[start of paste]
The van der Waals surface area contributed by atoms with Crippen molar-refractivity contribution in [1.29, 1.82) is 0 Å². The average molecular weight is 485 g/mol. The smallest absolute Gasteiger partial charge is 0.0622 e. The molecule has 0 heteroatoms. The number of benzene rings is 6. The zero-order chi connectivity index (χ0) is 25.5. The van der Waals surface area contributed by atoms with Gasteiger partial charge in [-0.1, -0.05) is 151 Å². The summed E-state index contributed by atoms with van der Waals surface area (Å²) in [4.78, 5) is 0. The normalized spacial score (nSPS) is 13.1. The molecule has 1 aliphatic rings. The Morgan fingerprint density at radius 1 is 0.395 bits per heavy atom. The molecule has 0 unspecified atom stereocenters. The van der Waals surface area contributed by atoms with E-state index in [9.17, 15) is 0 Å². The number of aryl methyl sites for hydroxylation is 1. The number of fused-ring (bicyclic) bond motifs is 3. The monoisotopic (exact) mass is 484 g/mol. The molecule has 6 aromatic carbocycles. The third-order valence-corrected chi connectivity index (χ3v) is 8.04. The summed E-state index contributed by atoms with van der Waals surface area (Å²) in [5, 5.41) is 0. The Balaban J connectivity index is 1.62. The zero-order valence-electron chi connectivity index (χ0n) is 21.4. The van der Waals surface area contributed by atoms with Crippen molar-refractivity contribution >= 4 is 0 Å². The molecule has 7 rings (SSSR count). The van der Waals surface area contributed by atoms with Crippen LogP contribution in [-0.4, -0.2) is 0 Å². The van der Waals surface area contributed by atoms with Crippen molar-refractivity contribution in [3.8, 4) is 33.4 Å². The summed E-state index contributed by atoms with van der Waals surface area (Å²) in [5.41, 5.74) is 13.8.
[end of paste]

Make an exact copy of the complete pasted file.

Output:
The van der Waals surface area contributed by atoms with Crippen molar-refractivity contribution in [1.29, 1.82) is 0 Å². The average molecular weight is 485 g/mol. The smallest absolute Gasteiger partial charge is 0.0622 e. The molecule has 0 heteroatoms. The number of benzene rings is 6. The zero-order chi connectivity index (χ0) is 25.5. The van der Waals surface area contributed by atoms with Gasteiger partial charge in [-0.1, -0.05) is 151 Å². The summed E-state index contributed by atoms with van der Waals surface area (Å²) in [4.78, 5) is 0. The normalized spacial score (nSPS) is 13.1. The molecule has 1 aliphatic rings. The Morgan fingerprint density at radius 1 is 0.395 bits per heavy atom. The molecule has 0 unspecified atom stereocenters. The van der Waals surface area contributed by atoms with E-state index in [9.17, 15) is 0 Å². The number of aryl methyl sites for hydroxylation is 1. The number of fused-ring (bicyclic) bond motifs is 3. The monoisotopic (exact) mass is 484 g/mol. The molecule has 6 aromatic carbocycles. The third-order valence-corrected chi connectivity index (χ3v) is 8.04. The summed E-state index contributed by atoms with van der Waals surface area (Å²) in [5, 5.41) is 0. The Balaban J connectivity index is 1.62. The zero-order valence-electron chi connectivity index (χ0n) is 21.4. The van der Waals surface area contributed by atoms with Crippen molar-refractivity contribution >= 4 is 0 Å². The molecule has 7 rings (SSSR count). The van der Waals surface area contributed by atoms with Crippen LogP contribution in [-0.4, -0.2) is 0 Å². The van der Waals surface area contributed by atoms with Crippen molar-refractivity contribution in [3.8, 4) is 33.4 Å². The summed E-state index contributed by atoms with van der Waals surface area (Å²) in [5.41, 5.74) is 13.8.